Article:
The Ambivalent Memoirist traces my search for home through writing, teaching, yoga, and exploring my family history. I grapple with the issues inherent in writing memoir, such as privacy, painful memories, feelings of family members; I try to figure out what kind of writer I am. Ultimately, this book is about my search for a way to live simply in spite of a complex legacy.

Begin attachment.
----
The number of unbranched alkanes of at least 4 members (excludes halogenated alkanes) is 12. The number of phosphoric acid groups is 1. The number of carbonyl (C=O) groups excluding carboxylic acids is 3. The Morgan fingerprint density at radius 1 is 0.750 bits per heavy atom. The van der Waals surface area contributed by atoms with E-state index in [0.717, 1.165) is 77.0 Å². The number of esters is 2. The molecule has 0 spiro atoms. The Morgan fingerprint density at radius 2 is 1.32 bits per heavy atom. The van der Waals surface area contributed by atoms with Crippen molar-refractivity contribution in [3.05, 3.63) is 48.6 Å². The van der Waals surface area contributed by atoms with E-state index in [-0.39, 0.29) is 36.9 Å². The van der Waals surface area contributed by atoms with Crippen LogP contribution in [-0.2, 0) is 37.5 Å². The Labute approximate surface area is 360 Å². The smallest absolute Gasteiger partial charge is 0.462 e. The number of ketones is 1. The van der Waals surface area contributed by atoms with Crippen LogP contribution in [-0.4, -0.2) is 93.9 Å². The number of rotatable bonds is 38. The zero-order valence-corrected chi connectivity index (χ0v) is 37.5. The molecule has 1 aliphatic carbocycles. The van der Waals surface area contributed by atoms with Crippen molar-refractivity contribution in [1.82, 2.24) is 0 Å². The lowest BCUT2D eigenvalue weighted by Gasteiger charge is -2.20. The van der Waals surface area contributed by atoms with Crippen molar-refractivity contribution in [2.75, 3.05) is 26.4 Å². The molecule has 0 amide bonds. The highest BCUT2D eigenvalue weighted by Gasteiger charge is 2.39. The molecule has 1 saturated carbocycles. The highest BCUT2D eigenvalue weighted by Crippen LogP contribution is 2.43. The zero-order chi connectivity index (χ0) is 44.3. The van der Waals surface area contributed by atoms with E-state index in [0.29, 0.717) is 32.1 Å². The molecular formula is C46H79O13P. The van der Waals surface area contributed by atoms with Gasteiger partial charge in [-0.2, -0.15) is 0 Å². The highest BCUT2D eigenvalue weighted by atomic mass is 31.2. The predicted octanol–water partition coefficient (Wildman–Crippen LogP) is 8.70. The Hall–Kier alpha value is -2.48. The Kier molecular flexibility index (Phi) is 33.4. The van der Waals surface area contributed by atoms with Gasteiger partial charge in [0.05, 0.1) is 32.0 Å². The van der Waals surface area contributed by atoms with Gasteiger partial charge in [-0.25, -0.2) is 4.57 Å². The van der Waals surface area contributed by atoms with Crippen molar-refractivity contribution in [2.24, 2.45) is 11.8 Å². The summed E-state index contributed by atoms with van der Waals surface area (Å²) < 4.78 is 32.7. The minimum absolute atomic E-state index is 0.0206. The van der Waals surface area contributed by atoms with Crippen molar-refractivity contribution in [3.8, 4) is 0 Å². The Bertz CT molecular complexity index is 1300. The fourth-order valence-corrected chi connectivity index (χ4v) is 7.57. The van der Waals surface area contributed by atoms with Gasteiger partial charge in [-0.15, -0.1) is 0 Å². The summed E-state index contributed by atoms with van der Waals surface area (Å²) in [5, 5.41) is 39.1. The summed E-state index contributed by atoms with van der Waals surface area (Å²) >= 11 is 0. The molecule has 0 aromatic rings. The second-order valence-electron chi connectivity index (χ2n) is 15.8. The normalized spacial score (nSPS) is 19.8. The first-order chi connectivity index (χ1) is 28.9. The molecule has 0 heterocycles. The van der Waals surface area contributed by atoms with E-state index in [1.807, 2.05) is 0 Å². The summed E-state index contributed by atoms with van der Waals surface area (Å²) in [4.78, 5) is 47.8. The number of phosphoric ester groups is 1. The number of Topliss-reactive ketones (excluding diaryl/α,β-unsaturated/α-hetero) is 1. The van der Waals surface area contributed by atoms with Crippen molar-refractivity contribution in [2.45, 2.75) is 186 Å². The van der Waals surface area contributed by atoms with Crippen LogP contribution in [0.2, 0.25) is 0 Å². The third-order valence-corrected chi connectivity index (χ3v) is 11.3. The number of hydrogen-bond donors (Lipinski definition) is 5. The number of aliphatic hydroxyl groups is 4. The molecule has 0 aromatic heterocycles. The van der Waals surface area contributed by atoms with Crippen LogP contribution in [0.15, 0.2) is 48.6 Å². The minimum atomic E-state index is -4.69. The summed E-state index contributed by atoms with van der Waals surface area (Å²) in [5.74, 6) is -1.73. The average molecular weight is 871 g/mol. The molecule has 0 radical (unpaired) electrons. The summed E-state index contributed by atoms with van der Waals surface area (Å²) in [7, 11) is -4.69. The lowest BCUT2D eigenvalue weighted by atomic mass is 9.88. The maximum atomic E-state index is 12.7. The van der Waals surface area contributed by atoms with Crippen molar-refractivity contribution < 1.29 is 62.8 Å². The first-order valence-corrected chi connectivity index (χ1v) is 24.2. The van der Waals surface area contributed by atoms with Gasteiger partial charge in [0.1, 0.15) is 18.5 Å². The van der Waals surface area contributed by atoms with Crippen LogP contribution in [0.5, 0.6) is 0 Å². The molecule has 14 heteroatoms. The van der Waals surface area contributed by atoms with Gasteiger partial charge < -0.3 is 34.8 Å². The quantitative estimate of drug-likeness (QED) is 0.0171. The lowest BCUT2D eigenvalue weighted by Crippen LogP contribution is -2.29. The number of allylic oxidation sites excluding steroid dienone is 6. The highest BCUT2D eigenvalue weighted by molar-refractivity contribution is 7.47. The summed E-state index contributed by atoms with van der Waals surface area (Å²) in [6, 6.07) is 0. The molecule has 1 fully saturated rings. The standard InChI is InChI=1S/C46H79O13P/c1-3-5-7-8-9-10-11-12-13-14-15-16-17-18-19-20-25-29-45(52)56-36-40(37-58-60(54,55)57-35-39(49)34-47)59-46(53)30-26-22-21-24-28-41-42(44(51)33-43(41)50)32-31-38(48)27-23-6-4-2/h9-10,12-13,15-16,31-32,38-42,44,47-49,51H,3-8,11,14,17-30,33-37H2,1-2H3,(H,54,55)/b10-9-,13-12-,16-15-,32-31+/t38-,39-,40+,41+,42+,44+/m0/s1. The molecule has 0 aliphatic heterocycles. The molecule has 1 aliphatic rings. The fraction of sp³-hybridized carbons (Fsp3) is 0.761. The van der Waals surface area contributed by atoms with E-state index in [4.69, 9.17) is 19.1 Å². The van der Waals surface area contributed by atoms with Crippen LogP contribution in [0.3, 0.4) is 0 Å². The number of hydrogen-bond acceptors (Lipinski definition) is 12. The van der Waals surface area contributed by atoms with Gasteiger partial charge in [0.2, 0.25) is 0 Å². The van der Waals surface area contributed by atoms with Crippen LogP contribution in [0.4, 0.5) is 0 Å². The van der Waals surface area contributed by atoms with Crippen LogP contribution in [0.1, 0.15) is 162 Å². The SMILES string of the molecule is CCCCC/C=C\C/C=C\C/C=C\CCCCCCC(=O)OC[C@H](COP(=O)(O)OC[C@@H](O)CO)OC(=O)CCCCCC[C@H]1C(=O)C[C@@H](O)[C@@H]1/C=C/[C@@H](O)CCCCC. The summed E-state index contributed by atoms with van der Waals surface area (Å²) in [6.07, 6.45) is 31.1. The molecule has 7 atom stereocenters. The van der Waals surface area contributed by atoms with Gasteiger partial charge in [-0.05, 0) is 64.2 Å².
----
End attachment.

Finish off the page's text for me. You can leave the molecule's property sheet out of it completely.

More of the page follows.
Hurtes offers up a scathingly honest memoir full of compassion and wit that infuses ordinary events with intimacy and intensity. A divorce and overbearing parents complicate Hurtes's attempts to reinvent herself in Brooklyn Heights. Teaching college English courses and preparing her first essay collection, she must address her own pain and doubts, as well as her parents' experiences during the Holocaust. Hurtes makes her raw, intimate struggles relevant to anyone who has loved, lost, and grappled with indecision and missed chances. Writing as art and psychological salvation is at the heart of this book, taking "readers deep below the surface" of words toward personal vindication.